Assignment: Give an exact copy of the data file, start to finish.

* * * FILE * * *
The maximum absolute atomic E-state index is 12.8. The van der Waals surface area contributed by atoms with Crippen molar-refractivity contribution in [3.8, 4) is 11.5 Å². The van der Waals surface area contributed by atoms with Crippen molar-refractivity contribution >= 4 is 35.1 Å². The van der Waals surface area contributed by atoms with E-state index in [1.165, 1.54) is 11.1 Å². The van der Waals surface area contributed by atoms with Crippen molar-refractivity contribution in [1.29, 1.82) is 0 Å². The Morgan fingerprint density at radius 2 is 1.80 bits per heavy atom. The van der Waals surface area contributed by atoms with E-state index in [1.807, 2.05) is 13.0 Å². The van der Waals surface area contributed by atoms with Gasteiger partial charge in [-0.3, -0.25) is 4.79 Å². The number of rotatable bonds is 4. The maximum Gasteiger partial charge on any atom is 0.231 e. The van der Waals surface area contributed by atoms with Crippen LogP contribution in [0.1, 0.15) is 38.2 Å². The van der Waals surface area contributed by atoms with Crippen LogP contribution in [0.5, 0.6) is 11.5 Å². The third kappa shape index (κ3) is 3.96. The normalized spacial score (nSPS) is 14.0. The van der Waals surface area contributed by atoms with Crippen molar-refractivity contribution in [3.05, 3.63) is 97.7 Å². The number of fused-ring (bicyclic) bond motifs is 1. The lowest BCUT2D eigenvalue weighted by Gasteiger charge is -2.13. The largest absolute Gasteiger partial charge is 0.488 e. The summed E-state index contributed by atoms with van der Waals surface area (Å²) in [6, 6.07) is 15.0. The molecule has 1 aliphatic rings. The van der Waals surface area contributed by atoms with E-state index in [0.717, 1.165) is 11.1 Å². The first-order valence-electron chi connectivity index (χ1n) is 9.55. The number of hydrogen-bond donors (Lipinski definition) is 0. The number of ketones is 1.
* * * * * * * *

The maximum absolute atomic E-state index is 12.8. The van der Waals surface area contributed by atoms with Crippen molar-refractivity contribution in [3.8, 4) is 11.5 Å². The van der Waals surface area contributed by atoms with Crippen molar-refractivity contribution >= 4 is 35.1 Å². The van der Waals surface area contributed by atoms with E-state index in [1.165, 1.54) is 11.1 Å². The van der Waals surface area contributed by atoms with Crippen molar-refractivity contribution in [1.29, 1.82) is 0 Å². The Morgan fingerprint density at radius 2 is 1.80 bits per heavy atom. The van der Waals surface area contributed by atoms with E-state index in [1.807, 2.05) is 13.0 Å². The van der Waals surface area contributed by atoms with Gasteiger partial charge in [-0.3, -0.25) is 4.79 Å². The number of rotatable bonds is 4. The maximum Gasteiger partial charge on any atom is 0.231 e. The van der Waals surface area contributed by atoms with Crippen LogP contribution in [0.1, 0.15) is 38.2 Å². The van der Waals surface area contributed by atoms with Crippen LogP contribution in [0.5, 0.6) is 11.5 Å². The third kappa shape index (κ3) is 3.96. The normalized spacial score (nSPS) is 14.0. The van der Waals surface area contributed by atoms with Crippen molar-refractivity contribution in [3.05, 3.63) is 97.7 Å². The number of fused-ring (bicyclic) bond motifs is 1. The lowest BCUT2D eigenvalue weighted by Gasteiger charge is -2.13. The largest absolute Gasteiger partial charge is 0.488 e. The summed E-state index contributed by atoms with van der Waals surface area (Å²) in [6, 6.07) is 15.0. The molecule has 1 aliphatic rings. The van der Waals surface area contributed by atoms with E-state index in [0.717, 1.165) is 11.1 Å². The first-order valence-electron chi connectivity index (χ1n) is 9.55. The number of hydrogen-bond donors (Lipinski definition) is 0. The number of ketones is 1.